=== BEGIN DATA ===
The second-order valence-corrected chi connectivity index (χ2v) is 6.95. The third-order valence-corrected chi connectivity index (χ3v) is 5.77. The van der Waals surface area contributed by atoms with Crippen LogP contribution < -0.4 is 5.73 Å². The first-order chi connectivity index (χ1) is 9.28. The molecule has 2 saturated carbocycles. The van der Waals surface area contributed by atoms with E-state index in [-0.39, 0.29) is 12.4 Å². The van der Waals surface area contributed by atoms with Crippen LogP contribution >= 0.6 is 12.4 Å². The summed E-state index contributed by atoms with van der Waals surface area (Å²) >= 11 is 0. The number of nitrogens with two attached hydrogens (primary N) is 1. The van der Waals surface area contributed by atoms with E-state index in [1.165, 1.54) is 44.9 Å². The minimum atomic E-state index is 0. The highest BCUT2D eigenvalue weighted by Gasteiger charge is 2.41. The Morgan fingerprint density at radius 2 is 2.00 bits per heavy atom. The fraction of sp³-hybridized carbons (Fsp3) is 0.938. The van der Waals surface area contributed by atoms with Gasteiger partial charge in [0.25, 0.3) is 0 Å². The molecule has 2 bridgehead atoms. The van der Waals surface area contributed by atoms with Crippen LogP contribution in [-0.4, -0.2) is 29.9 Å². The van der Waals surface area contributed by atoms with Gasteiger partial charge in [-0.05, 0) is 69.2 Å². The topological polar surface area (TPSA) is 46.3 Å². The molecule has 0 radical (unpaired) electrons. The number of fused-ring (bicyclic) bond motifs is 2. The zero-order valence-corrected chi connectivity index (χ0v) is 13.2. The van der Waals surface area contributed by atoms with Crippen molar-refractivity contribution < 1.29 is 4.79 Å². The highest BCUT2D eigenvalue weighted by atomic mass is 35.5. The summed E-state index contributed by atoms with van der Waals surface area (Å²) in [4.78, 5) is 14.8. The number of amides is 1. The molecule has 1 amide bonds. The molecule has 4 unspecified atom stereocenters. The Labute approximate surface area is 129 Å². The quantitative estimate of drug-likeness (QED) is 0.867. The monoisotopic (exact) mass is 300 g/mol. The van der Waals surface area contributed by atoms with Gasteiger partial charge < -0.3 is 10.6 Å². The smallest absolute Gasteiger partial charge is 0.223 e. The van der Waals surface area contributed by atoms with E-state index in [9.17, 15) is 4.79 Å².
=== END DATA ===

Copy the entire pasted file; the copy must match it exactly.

The second-order valence-corrected chi connectivity index (χ2v) is 6.95. The third-order valence-corrected chi connectivity index (χ3v) is 5.77. The van der Waals surface area contributed by atoms with Crippen LogP contribution < -0.4 is 5.73 Å². The first-order chi connectivity index (χ1) is 9.28. The molecule has 2 saturated carbocycles. The van der Waals surface area contributed by atoms with E-state index in [-0.39, 0.29) is 12.4 Å². The van der Waals surface area contributed by atoms with Crippen LogP contribution >= 0.6 is 12.4 Å². The summed E-state index contributed by atoms with van der Waals surface area (Å²) >= 11 is 0. The number of nitrogens with two attached hydrogens (primary N) is 1. The van der Waals surface area contributed by atoms with E-state index in [1.165, 1.54) is 44.9 Å². The minimum atomic E-state index is 0. The highest BCUT2D eigenvalue weighted by Gasteiger charge is 2.41. The Morgan fingerprint density at radius 2 is 2.00 bits per heavy atom. The fraction of sp³-hybridized carbons (Fsp3) is 0.938. The van der Waals surface area contributed by atoms with Gasteiger partial charge in [0.25, 0.3) is 0 Å². The molecule has 2 bridgehead atoms. The van der Waals surface area contributed by atoms with Crippen LogP contribution in [-0.4, -0.2) is 29.9 Å². The van der Waals surface area contributed by atoms with Gasteiger partial charge in [-0.05, 0) is 69.2 Å². The topological polar surface area (TPSA) is 46.3 Å². The molecule has 0 radical (unpaired) electrons. The number of fused-ring (bicyclic) bond motifs is 2. The zero-order valence-corrected chi connectivity index (χ0v) is 13.2. The van der Waals surface area contributed by atoms with Crippen molar-refractivity contribution < 1.29 is 4.79 Å². The highest BCUT2D eigenvalue weighted by atomic mass is 35.5. The summed E-state index contributed by atoms with van der Waals surface area (Å²) in [4.78, 5) is 14.8. The number of amides is 1. The molecule has 1 amide bonds. The molecule has 4 unspecified atom stereocenters. The Labute approximate surface area is 129 Å². The quantitative estimate of drug-likeness (QED) is 0.867. The monoisotopic (exact) mass is 300 g/mol. The van der Waals surface area contributed by atoms with Gasteiger partial charge < -0.3 is 10.6 Å². The smallest absolute Gasteiger partial charge is 0.223 e. The van der Waals surface area contributed by atoms with E-state index in [9.17, 15) is 4.79 Å².